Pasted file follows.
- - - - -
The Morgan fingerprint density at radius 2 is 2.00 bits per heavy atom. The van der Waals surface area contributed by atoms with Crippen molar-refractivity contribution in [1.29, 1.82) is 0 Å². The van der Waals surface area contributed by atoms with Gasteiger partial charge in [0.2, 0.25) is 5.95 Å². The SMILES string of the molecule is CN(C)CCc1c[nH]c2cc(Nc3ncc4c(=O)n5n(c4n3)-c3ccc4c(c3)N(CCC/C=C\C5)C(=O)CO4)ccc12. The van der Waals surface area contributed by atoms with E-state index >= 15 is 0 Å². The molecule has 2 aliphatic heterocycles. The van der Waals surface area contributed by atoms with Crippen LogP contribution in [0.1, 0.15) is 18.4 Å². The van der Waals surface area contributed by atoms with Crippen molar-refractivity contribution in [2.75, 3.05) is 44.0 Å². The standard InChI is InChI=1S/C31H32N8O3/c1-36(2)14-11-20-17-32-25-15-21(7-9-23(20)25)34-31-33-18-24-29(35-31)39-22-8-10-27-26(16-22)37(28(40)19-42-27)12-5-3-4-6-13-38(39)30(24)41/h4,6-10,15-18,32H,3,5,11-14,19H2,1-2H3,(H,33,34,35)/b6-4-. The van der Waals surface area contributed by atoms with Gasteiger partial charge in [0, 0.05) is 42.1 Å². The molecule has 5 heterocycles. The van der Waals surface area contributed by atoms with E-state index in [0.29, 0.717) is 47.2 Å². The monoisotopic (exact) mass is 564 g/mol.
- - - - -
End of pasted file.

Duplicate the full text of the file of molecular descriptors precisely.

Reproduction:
The Morgan fingerprint density at radius 2 is 2.00 bits per heavy atom. The van der Waals surface area contributed by atoms with Crippen molar-refractivity contribution in [1.29, 1.82) is 0 Å². The van der Waals surface area contributed by atoms with Gasteiger partial charge in [0.2, 0.25) is 5.95 Å². The SMILES string of the molecule is CN(C)CCc1c[nH]c2cc(Nc3ncc4c(=O)n5n(c4n3)-c3ccc4c(c3)N(CCC/C=C\C5)C(=O)CO4)ccc12. The van der Waals surface area contributed by atoms with E-state index >= 15 is 0 Å². The molecule has 2 aliphatic heterocycles. The van der Waals surface area contributed by atoms with Crippen LogP contribution in [0.1, 0.15) is 18.4 Å². The van der Waals surface area contributed by atoms with Crippen molar-refractivity contribution in [2.75, 3.05) is 44.0 Å². The standard InChI is InChI=1S/C31H32N8O3/c1-36(2)14-11-20-17-32-25-15-21(7-9-23(20)25)34-31-33-18-24-29(35-31)39-22-8-10-27-26(16-22)37(28(40)19-42-27)12-5-3-4-6-13-38(39)30(24)41/h4,6-10,15-18,32H,3,5,11-14,19H2,1-2H3,(H,33,34,35)/b6-4-. The van der Waals surface area contributed by atoms with Gasteiger partial charge in [0, 0.05) is 42.1 Å². The molecule has 5 heterocycles. The van der Waals surface area contributed by atoms with E-state index in [0.29, 0.717) is 47.2 Å². The monoisotopic (exact) mass is 564 g/mol.